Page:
When Ralph Steinman was diagnosed with pancreatic cancer, his doctors were in the unusual position of being able to use their patient's research to prolong his life.
Professor Steinman, who was named this week as one of three scientists to share the Nobel Prize in Physiology or Medicine 2011, was born in Montreal, Canada on 14 January 1943.
He studied for his undergraduate degree at McGill University and then moved to the US to complete his medical training at Harvard Medical School. He graduated in 1968, and went on to complete an internship and residency at Massachusetts General Hospital.
In 1970, Professor Steinman joined Rockefeller University in New York as postdoctoral Fellow in the Laboratory of Cellular Physiology and Immunology. He was promoted to assistant professor in 1972, associate professor in 1976 and was made a full professor in 1988.
In 1995, he was named Henry G. Kunkel professor and he went on to become director of the Christopher Browne Center for Immunology and Immune Diseases in 1998.
Professor Steinman's research with the late Zanvil A. Cohn at Rockefeller led to the discovery of the importance of dendritic cells in the immune system. The citation from the Nobel Foundation says of his research: "Ralph Steinman discovered the dendritic cells of the immune system and their unique capacity to activate and regulate adaptive immunity, the later stage of the immune response during which microorganisms are cleared from the body."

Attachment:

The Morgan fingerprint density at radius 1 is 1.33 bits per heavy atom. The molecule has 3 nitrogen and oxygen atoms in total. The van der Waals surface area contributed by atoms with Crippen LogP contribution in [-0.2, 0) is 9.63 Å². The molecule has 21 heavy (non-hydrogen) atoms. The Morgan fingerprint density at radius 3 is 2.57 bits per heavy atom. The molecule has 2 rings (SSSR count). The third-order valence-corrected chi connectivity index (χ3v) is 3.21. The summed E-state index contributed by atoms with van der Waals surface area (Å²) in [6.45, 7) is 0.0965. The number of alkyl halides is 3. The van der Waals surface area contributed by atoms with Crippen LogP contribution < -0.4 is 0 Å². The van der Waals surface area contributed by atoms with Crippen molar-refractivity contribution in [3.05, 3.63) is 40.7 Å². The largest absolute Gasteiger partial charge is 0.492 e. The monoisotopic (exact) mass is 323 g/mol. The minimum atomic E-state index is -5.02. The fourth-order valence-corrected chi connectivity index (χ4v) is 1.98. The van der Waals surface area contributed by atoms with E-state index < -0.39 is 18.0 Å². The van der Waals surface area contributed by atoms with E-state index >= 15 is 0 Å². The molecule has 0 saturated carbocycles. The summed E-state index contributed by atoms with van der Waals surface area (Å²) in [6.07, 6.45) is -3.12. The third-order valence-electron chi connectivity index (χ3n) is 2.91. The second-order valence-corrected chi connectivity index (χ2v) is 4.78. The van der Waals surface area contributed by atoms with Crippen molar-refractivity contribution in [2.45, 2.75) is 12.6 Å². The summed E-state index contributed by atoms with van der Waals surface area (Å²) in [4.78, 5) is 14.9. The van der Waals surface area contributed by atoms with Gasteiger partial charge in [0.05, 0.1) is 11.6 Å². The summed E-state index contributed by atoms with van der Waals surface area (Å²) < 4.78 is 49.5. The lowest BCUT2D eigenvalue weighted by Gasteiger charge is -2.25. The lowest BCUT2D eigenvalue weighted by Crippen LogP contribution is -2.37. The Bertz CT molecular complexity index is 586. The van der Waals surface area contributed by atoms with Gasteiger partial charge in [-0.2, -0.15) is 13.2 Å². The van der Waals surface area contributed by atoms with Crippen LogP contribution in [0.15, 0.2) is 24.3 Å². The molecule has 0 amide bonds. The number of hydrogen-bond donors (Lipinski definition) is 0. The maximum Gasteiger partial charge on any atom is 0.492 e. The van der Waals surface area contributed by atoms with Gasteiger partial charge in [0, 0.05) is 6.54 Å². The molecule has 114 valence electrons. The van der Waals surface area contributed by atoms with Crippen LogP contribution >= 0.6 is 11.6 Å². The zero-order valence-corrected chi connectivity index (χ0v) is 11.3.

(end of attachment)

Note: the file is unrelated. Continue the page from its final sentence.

The importance of Professor Steinman's work has been marked by an array of prizes. He received the Gairdner Foundation International Award in 2003, the Novartis Prize in Immunology and the New York City Mayor's Award for Excellence in Science and Technology in 2004 and the Debrecen Prize in Molecular Medicine in 2006.
More recently, he was recognised with the Albert Lasker Basic Medical Research Award in 2007, the Albany Medical Center Prize in Medicine and Biomedical Research in 2009 and the A.H. Heineken Prize for Medicine in 2010.
Marc Tessier-Lavigne, president of Rockefeller, said the news of Professor Steinman's Nobel win, which came on 3 October just three days after he died, was "bittersweet".
"Ralph's research has laid the foundation for numerous discoveries in the important field of immunology, and it has led to innovative approaches in how we treat cancer, infectious diseases and disorders of the immune system," he said.
In a tribute, Professor Steinman's daughter Alexis said that the family was "so touched" by the news of the Nobel prize. "He devoted his life to his work and his family, and he would be truly honoured," she said.
Professor Steinman died on 30 September. He is survived by his wife and children.